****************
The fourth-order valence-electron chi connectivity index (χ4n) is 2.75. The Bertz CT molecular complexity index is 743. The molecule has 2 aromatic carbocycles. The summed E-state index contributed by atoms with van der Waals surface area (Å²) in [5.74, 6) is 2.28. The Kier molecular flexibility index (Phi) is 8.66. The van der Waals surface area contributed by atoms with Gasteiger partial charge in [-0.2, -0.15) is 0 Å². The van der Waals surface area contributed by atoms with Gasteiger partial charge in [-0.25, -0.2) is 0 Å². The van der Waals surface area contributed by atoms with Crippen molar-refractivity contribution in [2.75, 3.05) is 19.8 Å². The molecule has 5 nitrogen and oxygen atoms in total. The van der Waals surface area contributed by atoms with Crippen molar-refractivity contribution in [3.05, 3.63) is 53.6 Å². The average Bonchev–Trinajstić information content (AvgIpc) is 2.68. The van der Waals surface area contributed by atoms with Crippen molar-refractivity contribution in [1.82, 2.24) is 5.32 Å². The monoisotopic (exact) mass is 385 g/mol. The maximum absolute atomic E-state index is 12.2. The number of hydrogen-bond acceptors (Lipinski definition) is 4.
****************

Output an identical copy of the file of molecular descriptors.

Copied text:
The fourth-order valence-electron chi connectivity index (χ4n) is 2.75. The Bertz CT molecular complexity index is 743. The molecule has 2 aromatic carbocycles. The summed E-state index contributed by atoms with van der Waals surface area (Å²) in [5.74, 6) is 2.28. The Kier molecular flexibility index (Phi) is 8.66. The van der Waals surface area contributed by atoms with Gasteiger partial charge in [-0.2, -0.15) is 0 Å². The van der Waals surface area contributed by atoms with Gasteiger partial charge in [-0.25, -0.2) is 0 Å². The van der Waals surface area contributed by atoms with Crippen molar-refractivity contribution in [2.75, 3.05) is 19.8 Å². The molecule has 5 nitrogen and oxygen atoms in total. The van der Waals surface area contributed by atoms with Crippen molar-refractivity contribution in [3.05, 3.63) is 53.6 Å². The average Bonchev–Trinajstić information content (AvgIpc) is 2.68. The van der Waals surface area contributed by atoms with Crippen molar-refractivity contribution in [1.82, 2.24) is 5.32 Å². The monoisotopic (exact) mass is 385 g/mol. The maximum absolute atomic E-state index is 12.2. The number of hydrogen-bond acceptors (Lipinski definition) is 4.